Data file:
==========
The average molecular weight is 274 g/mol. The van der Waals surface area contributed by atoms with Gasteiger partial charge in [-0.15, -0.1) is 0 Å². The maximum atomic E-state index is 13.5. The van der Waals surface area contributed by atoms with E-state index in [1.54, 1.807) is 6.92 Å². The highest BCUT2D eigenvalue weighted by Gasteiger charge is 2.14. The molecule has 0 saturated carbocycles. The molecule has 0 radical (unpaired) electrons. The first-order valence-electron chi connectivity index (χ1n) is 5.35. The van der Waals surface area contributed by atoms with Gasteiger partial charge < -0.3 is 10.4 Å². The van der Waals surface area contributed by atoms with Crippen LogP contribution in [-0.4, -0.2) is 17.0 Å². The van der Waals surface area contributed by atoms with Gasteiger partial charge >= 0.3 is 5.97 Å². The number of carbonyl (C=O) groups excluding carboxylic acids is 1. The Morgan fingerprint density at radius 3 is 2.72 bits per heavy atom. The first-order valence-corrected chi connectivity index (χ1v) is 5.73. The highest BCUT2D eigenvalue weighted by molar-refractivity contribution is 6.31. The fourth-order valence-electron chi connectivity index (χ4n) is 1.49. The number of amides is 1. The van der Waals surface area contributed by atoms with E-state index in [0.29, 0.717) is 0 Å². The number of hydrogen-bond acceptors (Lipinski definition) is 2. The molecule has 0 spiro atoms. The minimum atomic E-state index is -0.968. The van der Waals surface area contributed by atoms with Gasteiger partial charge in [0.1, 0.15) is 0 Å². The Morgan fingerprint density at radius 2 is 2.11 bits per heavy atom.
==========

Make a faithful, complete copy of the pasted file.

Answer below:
The average molecular weight is 274 g/mol. The van der Waals surface area contributed by atoms with Gasteiger partial charge in [-0.15, -0.1) is 0 Å². The maximum atomic E-state index is 13.5. The van der Waals surface area contributed by atoms with E-state index in [1.54, 1.807) is 6.92 Å². The highest BCUT2D eigenvalue weighted by Gasteiger charge is 2.14. The molecule has 0 saturated carbocycles. The molecule has 0 radical (unpaired) electrons. The first-order valence-electron chi connectivity index (χ1n) is 5.35. The van der Waals surface area contributed by atoms with Gasteiger partial charge < -0.3 is 10.4 Å². The van der Waals surface area contributed by atoms with Crippen LogP contribution in [-0.4, -0.2) is 17.0 Å². The van der Waals surface area contributed by atoms with Gasteiger partial charge >= 0.3 is 5.97 Å². The number of carbonyl (C=O) groups excluding carboxylic acids is 1. The Morgan fingerprint density at radius 3 is 2.72 bits per heavy atom. The first-order valence-corrected chi connectivity index (χ1v) is 5.73. The highest BCUT2D eigenvalue weighted by molar-refractivity contribution is 6.31. The fourth-order valence-electron chi connectivity index (χ4n) is 1.49. The number of amides is 1. The van der Waals surface area contributed by atoms with E-state index in [0.29, 0.717) is 0 Å². The number of hydrogen-bond acceptors (Lipinski definition) is 2. The molecule has 0 spiro atoms. The minimum atomic E-state index is -0.968. The van der Waals surface area contributed by atoms with Gasteiger partial charge in [0.1, 0.15) is 0 Å². The Morgan fingerprint density at radius 2 is 2.11 bits per heavy atom.